2.  Notational Conventions

   The key words "MUST", "MUST NOT", "REQUIRED", "SHALL", "SHALL NOT",
   "SHOULD", "SHOULD NOT", "RECOMMENDED", "MAY", and "OPTIONAL" in this
   document are to be interpreted as described in [RFC2119].

   This note uses terminology defined in [RFC5245].


3.  Candidates Priority

   A prioritization formula is used by ICE [RFC5245] so that most
   preferred address pairs are tested first, and if a sufficiently good
   pair is discovered, the tests can be stopped.  With IPv6, addresses
   obtained from local network interfaces, called host candidates, are
   recommended as high-priority ones to be tested first since if they
   work, they provide usually the best path between the two hosts.  The
   ICE specification recommends to use the rules defined in [RFC6724] as
   part of the prioritization formula for IPv6 host candidates and
   [I-D.keranen-mmusic-ice-address-selection] updates the ICE rules on
   how IPv6 host candidates are selected.




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   For dual stack hosts the preference for IPv6 host candidates is
   higher than IPv4 host candidates based on precedence value of IP
   addresses described in [RFC6724].  IPv6 server reflexive candidates
   have higher precedence than IPv4 server reflexive candidate since
   NPTv6 is stateless and transport-agnostic.

                 (highest)  IPv6 Host Candidate
                            IPv4 Host Candidate
                            IPv6 Server Reflexive Candidate
                            IPv4 Server Reflexive Candidate
                            IPv6 Relayed Transport Candidate
                 (lowest)   IPv4 Relayed Transport Candidate

            Figure 1: Candidate Preferences in decreasing order

   By using the technique in Section 4 IPv6 candidate pairs will be
   tested first as usual, but if connectivity checks are not successful
   after a certain period of time, the algorithm will become more
   aggressive and connectivity checks using IPv6/IPv4 host/
   server-reflexive candidates will be performed simultaneously.  If
   connectivity checks with IPv6 candidate pairs do not yield any
   successful result then ICE endpoints can immediately start sending
   media using IPv4 host/server-reflexive candidates.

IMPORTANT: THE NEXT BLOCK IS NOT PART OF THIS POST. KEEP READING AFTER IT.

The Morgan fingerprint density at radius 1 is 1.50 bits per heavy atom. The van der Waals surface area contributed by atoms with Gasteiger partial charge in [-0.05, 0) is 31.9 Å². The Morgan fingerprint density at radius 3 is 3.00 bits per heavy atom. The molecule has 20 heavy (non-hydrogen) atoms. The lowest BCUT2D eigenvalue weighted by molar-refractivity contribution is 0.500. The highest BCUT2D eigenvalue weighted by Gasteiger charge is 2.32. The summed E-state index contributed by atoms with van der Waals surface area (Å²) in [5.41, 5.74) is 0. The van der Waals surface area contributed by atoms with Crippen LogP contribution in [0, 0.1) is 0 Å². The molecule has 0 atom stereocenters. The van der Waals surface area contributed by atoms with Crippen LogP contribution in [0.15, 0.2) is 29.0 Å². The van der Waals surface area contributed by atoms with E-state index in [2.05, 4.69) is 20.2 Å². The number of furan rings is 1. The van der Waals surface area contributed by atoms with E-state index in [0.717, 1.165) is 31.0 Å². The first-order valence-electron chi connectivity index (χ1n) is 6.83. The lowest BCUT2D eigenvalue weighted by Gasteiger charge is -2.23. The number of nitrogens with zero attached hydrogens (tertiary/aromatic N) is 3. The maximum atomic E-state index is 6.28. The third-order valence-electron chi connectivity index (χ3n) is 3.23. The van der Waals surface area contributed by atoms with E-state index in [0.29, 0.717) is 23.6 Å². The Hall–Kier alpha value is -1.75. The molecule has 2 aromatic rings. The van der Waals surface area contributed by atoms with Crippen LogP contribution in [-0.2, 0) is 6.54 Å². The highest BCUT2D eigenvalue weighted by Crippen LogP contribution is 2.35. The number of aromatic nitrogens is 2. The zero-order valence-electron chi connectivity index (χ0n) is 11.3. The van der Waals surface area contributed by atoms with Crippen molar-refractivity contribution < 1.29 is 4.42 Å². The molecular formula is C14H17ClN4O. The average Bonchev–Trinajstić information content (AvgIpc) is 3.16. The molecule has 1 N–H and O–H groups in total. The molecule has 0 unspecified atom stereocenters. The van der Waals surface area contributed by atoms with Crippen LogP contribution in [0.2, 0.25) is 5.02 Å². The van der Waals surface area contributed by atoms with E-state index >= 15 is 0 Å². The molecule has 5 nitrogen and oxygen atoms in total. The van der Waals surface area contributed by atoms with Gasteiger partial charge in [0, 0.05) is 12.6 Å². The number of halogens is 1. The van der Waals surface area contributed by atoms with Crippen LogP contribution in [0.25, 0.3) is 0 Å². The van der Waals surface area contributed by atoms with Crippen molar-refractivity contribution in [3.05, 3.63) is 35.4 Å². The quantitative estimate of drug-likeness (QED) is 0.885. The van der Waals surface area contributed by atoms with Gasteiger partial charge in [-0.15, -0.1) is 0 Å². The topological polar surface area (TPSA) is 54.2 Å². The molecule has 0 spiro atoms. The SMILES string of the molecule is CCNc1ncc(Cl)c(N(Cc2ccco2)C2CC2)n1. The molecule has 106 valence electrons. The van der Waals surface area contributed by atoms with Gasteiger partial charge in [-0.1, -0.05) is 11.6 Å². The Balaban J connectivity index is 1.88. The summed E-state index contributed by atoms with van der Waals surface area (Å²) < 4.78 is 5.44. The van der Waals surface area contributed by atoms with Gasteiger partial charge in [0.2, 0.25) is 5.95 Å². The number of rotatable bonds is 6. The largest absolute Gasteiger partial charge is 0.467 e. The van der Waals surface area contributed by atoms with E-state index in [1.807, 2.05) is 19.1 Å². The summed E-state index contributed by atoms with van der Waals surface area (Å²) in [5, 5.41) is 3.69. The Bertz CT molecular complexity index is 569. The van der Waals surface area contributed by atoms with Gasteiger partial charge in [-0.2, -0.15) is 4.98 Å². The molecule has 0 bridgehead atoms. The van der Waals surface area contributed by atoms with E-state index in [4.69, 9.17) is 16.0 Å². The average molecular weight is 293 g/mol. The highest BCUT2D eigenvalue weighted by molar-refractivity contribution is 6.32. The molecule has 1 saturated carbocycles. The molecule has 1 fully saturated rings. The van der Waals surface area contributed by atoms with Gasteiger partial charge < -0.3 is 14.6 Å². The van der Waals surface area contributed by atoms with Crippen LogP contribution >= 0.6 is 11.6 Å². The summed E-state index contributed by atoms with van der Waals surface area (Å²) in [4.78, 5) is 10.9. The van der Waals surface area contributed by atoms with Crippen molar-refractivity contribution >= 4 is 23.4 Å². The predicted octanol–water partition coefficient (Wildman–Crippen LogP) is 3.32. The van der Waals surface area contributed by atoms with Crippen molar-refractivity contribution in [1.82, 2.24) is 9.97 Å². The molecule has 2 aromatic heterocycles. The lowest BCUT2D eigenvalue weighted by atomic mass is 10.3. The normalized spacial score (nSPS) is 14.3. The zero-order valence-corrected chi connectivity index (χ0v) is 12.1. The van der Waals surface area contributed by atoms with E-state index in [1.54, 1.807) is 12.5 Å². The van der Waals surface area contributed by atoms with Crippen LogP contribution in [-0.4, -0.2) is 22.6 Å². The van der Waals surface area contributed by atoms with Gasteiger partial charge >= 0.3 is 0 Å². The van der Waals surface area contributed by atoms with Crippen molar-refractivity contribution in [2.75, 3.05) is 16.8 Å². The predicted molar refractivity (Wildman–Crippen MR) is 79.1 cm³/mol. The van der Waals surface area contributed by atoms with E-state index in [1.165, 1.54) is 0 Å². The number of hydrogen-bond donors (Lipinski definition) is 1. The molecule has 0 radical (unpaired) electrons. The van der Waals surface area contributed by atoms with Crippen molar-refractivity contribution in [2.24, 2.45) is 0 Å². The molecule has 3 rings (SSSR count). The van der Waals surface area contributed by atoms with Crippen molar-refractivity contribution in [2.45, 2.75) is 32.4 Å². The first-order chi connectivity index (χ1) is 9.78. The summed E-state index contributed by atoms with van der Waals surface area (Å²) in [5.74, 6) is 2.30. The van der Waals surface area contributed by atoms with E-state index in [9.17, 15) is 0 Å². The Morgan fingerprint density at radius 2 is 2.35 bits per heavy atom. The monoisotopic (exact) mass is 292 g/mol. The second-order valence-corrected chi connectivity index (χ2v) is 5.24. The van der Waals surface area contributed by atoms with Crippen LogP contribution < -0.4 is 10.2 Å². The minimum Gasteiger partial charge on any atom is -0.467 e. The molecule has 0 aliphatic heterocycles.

Note: [RFC6724] permits administrator to change the policy table to
   prefer IPv4 addresses over IPv6 addresses in which case the algorithm
   described in the next section is reversed.


4.  Algorithm overview

   The Happy Eyeballs Extension for ICE is governed by a timer (Te) that
   is started just before carrying out the ICE connectivity checks for
   each check list under the following conditions:

   1.  when the candidates pairs include IPv6 and IPv4 addresses

   2.  list of IPv6 candidate pairs is higher than a configured
       threshold (MAX_PAIRS_HAPPYEYE_STAGE_I).  [RFC5245] recommends a
       limit of 100 for the candidate pairs.

   When the timer (Te) fires, if the connectivity check using IPv6
   candidate pairs are not yet successful and if the number of IPv6
   candidate pairs with remote candidates of type host in the check list
   that are in Waiting and Frozen state are non-zero, the ICE agent
   performs the following Happy Eyeball steps in parallel with the
   regular ICE Ordinary checks:




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   o  Find the highest priority pair in the checklist that is in the
      Waiting state with candidate address family being IPv4 and remote
      candidate of type host.  If there are no remote IPv6 candidates of
      type server-reflexive then IPv4 remote candidates of type server-
      reflexive will be added to the search.

      1.  If there is such a pair then perform ICE connectivity check on
          this pair and set the state of the candidate pair to In-
          Progress.

      2.  If there is no such pair find the highest priority pair in the
          checklist that is in the Frozen state with candidate address
          family being IPv4 and remote candidate of type host candidate.
          If there are no remote IPv6 candidates of type server-
          reflexive then IPv4 remote candidates of type server-reflexive
          will be added to the search.  If there is such pair in Frozen
          state then unfreeze the pair, perform connectivity check on
          this pair and set the state of the candidate pair to In-
          Progress.

   o  The above mentioned steps will be followed every Ta milliseconds
      and stopped when any of the below conditions are met:

      1.  All IPv6 candidate pairs with remote candidates of type host
          in the check list are in any of the following states
          Succeeded, In-Progress or Failed states.  The parallel
          activity is not required beyond this point because the regular
          ICE algorithm will itself pick up IPv4 candidate pairs not yet